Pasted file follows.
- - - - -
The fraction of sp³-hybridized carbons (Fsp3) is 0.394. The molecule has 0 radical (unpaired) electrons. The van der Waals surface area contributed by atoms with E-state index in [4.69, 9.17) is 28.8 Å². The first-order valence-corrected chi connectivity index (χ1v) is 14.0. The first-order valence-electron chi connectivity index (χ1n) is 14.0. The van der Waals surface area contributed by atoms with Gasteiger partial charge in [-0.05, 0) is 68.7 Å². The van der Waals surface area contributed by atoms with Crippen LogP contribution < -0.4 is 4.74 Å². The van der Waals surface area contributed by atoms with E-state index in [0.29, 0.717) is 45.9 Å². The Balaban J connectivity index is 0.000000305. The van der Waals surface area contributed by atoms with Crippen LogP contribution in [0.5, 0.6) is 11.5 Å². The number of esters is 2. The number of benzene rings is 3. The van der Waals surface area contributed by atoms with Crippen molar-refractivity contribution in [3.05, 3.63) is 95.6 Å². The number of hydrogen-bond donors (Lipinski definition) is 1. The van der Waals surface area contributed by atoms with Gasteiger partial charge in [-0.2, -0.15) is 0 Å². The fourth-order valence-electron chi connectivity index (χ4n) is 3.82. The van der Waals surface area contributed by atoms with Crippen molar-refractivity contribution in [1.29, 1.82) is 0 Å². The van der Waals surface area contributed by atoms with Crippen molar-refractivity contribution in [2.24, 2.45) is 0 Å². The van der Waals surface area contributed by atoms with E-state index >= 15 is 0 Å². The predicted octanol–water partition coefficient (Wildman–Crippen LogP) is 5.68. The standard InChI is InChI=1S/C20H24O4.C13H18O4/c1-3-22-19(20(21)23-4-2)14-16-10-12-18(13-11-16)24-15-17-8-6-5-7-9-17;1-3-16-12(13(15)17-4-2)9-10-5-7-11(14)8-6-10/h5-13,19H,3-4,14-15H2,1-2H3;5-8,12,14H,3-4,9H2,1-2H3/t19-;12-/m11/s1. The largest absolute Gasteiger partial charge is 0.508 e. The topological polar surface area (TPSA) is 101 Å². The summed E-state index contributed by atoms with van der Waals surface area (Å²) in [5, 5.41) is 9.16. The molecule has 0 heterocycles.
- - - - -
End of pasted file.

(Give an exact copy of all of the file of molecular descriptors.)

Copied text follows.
The fraction of sp³-hybridized carbons (Fsp3) is 0.394. The molecule has 0 radical (unpaired) electrons. The van der Waals surface area contributed by atoms with E-state index in [4.69, 9.17) is 28.8 Å². The first-order valence-corrected chi connectivity index (χ1v) is 14.0. The first-order valence-electron chi connectivity index (χ1n) is 14.0. The van der Waals surface area contributed by atoms with Gasteiger partial charge in [-0.05, 0) is 68.7 Å². The van der Waals surface area contributed by atoms with Crippen LogP contribution < -0.4 is 4.74 Å². The van der Waals surface area contributed by atoms with E-state index in [0.29, 0.717) is 45.9 Å². The Balaban J connectivity index is 0.000000305. The van der Waals surface area contributed by atoms with Crippen LogP contribution in [0.5, 0.6) is 11.5 Å². The number of esters is 2. The number of benzene rings is 3. The van der Waals surface area contributed by atoms with Crippen molar-refractivity contribution in [3.05, 3.63) is 95.6 Å². The number of hydrogen-bond donors (Lipinski definition) is 1. The van der Waals surface area contributed by atoms with Gasteiger partial charge in [-0.2, -0.15) is 0 Å². The fourth-order valence-electron chi connectivity index (χ4n) is 3.82. The van der Waals surface area contributed by atoms with Crippen molar-refractivity contribution in [1.29, 1.82) is 0 Å². The van der Waals surface area contributed by atoms with Crippen molar-refractivity contribution in [2.24, 2.45) is 0 Å². The van der Waals surface area contributed by atoms with E-state index >= 15 is 0 Å². The predicted octanol–water partition coefficient (Wildman–Crippen LogP) is 5.68. The standard InChI is InChI=1S/C20H24O4.C13H18O4/c1-3-22-19(20(21)23-4-2)14-16-10-12-18(13-11-16)24-15-17-8-6-5-7-9-17;1-3-16-12(13(15)17-4-2)9-10-5-7-11(14)8-6-10/h5-13,19H,3-4,14-15H2,1-2H3;5-8,12,14H,3-4,9H2,1-2H3/t19-;12-/m11/s1. The largest absolute Gasteiger partial charge is 0.508 e. The topological polar surface area (TPSA) is 101 Å². The summed E-state index contributed by atoms with van der Waals surface area (Å²) in [5, 5.41) is 9.16. The molecule has 0 heterocycles.